Longest Increasing Subsequence

September 2, 2014

Since this is a variant of the previous exercise, we begin by restating the deal function from that exercise:

(define (deal deck)
  (let loop ((deck deck) (selip (list)) (piles (list)))
    (cond ((null? deck) piles) ; no more cards in deck
          ((null? piles) ; add card to new pile
            (loop (cdr deck) (list)
                  (reverse (cons (list (car deck)) selip))))
          ((< (car deck) (caar piles)) ; found correct pile
            (loop (cdr deck) (list)
                  (append (reverse selip)
                          (list (cons (car deck) (car piles)))
                          (cdr piles))))
          (else ; continue search for correct pile
            (loop deck (cons (car piles) selip) (cdr piles))))))

> (deal '(4 2 9 1 3 6 7 8 5))
((1 2 4) (3 9) (5 6) (7) (8))

The difference between the two algorithms is in the storage of the piles; in the previous exercise, a pile was just a list of integers, but not the piles must be a list of integers paired with the top card of the previous deck at the time it was added to the pile. That matters in three places: in the second cond clause where a new pile is created, in the third cond clause where the current card is compared to the top of the current pile, and again in the third cond clause when a card is added to an existing pile. Thus, we rewrite deal to move those three bits of code to auxiliary functions; we also change the count and types of the arguments to those functions, so they will meet the changed need of our new problem:

(define (make-new-pile deck selip) (list (car deck)))

(define (lt? deck piles) (< (car deck) (caar piles)))

(define (add-current-pile deck piles selip) (list (cons (car deck) (car piles))))

(define (deal deck)
  (let loop ((deck deck) (selip (list)) (piles (list)))
    (cond ((null? deck) piles) ; no more cards in deck
          ((null? piles) ; add card to new pile
            (loop (cdr deck) (list)
                  (reverse (cons (make-new-pile deck selip) selip))))
          ((lt? deck piles) ; found correct pile
            (loop (cdr deck) (list)
                  (append (reverse selip)
                          (add-current-pile deck piles selip)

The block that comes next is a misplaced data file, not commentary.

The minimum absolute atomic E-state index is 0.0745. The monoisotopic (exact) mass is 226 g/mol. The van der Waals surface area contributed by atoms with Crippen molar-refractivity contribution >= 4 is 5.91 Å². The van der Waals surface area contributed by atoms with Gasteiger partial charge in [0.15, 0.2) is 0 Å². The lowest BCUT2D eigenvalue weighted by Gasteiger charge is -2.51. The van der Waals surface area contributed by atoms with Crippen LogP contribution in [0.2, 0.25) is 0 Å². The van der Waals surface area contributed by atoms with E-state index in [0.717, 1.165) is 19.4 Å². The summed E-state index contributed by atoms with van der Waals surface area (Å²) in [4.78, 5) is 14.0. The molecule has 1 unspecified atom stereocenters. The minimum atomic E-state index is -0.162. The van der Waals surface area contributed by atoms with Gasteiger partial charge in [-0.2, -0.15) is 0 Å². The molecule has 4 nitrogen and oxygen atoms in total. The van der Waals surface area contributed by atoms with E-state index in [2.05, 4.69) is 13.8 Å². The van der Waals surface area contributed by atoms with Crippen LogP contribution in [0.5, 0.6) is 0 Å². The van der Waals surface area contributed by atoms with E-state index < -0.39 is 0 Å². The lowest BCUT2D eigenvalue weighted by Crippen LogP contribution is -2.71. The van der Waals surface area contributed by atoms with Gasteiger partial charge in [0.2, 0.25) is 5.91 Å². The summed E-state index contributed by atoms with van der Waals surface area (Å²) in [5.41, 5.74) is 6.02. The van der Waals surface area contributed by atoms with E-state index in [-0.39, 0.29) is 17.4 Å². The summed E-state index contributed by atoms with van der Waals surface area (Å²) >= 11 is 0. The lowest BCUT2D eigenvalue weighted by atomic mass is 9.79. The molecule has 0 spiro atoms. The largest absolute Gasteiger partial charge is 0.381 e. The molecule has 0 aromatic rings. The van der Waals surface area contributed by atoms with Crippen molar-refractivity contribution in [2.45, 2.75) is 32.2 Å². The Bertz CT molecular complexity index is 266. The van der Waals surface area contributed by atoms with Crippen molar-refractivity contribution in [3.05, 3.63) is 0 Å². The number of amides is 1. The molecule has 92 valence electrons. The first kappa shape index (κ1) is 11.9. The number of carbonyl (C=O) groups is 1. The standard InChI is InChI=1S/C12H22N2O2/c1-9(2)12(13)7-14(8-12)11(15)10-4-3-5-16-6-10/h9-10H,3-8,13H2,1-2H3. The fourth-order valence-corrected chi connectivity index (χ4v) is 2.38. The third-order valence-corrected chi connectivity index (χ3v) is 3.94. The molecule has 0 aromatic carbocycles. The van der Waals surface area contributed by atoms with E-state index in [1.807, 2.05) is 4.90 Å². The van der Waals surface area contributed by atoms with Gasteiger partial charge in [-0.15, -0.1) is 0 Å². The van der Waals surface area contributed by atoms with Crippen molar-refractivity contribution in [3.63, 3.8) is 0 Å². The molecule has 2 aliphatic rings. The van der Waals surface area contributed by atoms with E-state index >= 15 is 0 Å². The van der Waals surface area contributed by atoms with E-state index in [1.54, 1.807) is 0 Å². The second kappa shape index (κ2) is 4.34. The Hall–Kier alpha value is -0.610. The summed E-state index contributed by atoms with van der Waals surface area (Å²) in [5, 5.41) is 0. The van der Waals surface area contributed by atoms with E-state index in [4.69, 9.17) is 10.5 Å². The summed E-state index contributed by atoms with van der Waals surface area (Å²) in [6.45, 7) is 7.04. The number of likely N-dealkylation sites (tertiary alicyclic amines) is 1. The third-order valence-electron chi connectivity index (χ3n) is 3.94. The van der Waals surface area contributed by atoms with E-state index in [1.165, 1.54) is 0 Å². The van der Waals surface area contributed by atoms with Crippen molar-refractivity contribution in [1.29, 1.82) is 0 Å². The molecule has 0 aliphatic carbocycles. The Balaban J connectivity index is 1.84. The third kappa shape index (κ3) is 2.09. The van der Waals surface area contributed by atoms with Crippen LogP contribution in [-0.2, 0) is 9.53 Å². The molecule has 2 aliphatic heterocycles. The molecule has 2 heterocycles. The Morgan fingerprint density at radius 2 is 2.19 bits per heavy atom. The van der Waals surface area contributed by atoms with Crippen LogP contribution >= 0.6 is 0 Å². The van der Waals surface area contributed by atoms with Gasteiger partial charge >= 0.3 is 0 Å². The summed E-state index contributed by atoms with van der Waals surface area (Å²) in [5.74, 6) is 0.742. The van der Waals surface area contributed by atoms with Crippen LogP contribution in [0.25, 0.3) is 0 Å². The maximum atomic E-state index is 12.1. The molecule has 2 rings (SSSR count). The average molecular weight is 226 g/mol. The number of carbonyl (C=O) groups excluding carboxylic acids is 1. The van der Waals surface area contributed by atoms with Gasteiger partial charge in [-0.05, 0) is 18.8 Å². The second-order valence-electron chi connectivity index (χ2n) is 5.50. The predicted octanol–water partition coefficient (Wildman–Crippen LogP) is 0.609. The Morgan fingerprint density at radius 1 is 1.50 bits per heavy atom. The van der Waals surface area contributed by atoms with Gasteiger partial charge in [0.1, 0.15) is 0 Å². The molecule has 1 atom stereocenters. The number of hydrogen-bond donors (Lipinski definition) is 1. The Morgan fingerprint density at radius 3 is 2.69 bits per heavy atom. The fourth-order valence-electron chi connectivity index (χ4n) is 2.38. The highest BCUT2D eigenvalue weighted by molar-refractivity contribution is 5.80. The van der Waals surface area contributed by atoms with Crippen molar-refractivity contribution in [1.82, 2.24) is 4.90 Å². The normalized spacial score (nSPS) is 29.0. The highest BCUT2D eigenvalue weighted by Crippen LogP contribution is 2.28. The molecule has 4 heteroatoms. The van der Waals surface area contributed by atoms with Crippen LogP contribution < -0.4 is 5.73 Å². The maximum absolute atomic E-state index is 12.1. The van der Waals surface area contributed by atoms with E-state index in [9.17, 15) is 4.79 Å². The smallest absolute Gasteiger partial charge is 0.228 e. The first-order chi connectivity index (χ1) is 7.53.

(cdr piles))))
          (else ; continue search for correct pile
            (loop deck (cons (car piles) selip) (cdr piles))))))

A quick test shows that the new version of deal and its auxiliaries works the same as the old deal:

> (deal '(4 2 9 1 3 6 7 8 5))
((1 2 4) (3 9) (5 6) (7) (8))

Now we write new auxiliary functions to handle the new type of piles:

(define (make-new-pile deck selip)
  (list (if (null? selip) (list (car deck)) (cons (car deck) selip))))

(define (lt? deck piles) (< (car deck) (caaar piles)))

(define (add-current-pile deck piles selip)
  (list (if (null? selip)
            (cons (list (car deck)) (car piles))
            (cons (cons (car deck) selip) (car piles)))))

The deal function is unchanged; here’s a sample:

> (deal '(4 2 9 1 3 6 7 8 5))
(((1) (2) (4))
  ((3 ((1) (2) (4))) (9 ((2) (4))))
  ((5 ((3 ((1) (2) (4))) (9 ((2) (4)))) ((1) (2) (4)))
    (6 ((3 ((1) (2) (4))) (9 ((2) (4)))) ((1) (2) (4))))
  ((7 ((6 ((3 ((1) (2) (4))) (9 ((2) (4)))) ((1) (2) (4))))
      ((3 ((1) (2) (4))) (9 ((2) (4))))
      ((1) (2) (4))))
  ((8 ((7 ((6 ((3 ((1) (2) (4))) (9 ((2) (4))))
              ((1) (2) (4))))
          ((3 ((1) (2) (4))) (9 ((2) (4))))
          ((1) (2) (4))))
      ((6 ((3 ((1) (2) (4))) (9 ((2) (4)))) ((1) (2) (4))))
      ((3 ((1) (2) (4))) (9 ((2) (4))))
      ((1) (2) (4)))))

The longest increasing subsequence is contained in the top of the last pile, which in the case of our example is ((8 ((7 ((6 ((3 ((1) (2) (4))) …))))))); you can read the longest increasing subsequence backwards as (1 3 6 7 8). The longest increasing subsequence function calls deal, then chases down the caars of the car of the last pair of the result:

(define (lis deck)
  (let loop ((dealt (car (reverse (deal deck)))) (result (list)))
    (if (null? (cdar dealt)) (cons (caar dealt) result)
      (loop (cadar dealt) (cons (caar dealt) result)))))

That’s fun; it’s not often I get to write cadar. You can move the auxiliary functions back in to the main deal function if you like, to save the function-calling overhead, but we won’t bother. Here are some examples:

> (lis '(4 2 9 1 3 6 7 8 5)))))
(1 3 6 7 8)
> (lis '(3 2 6 4 5 1))
(2 4 5)
> (lis '(0 8 4 12 2 10 6 14 1 9 5 13 3 11 7 15))
(0 2 6 9 11 15)

You can run the program at http://programmingpraxis.codepad.org/ltak2soB.

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4 Responses to “Longest Increasing Subsequence”

  1. Paul said

    In Python.

    def longest_sub_seq(seq):
        piles = []
        for item in seq:
            last_pile = None
            for pile in piles:
                if item < pile[-1][0]:
                    ptr = len(last_pile) - 1 if last_pile else None
                    pile.append((item, ptr))
                    break
                last_pile = pile
            else:
                ptr = len(last_pile) - 1 if last_pile else None
                piles.append([(item, ptr)])
        pile_nr = len(piles) - 1
        item, ptr = piles[pile_nr][0]
        res = [item]
        while ptr is not None:
            pile_nr -= 1
            item, ptr = piles[pile_nr][ptr]
            res.append(item)
        return res[::-1]
    
  2. Francesco said

    Haskell ahoy

    import Control.Monad
    import Data.List

    test = [3,2,6,4,5,1]

    lsbs cs = filter ((==ml) . length) sortonly
    where sortonly = filter (\\a -> sort a == a) (subs cs)
    ml = maximum $ map length sortonly
    subs cs = filterM (\\a -> [True, False]) cs

    main = print $ lsbs test

  3. Francesco said

    ok, formatting didn’t go easy on me.
    Same snippet on codepad

    http://codepad.org/TgbMu3oq

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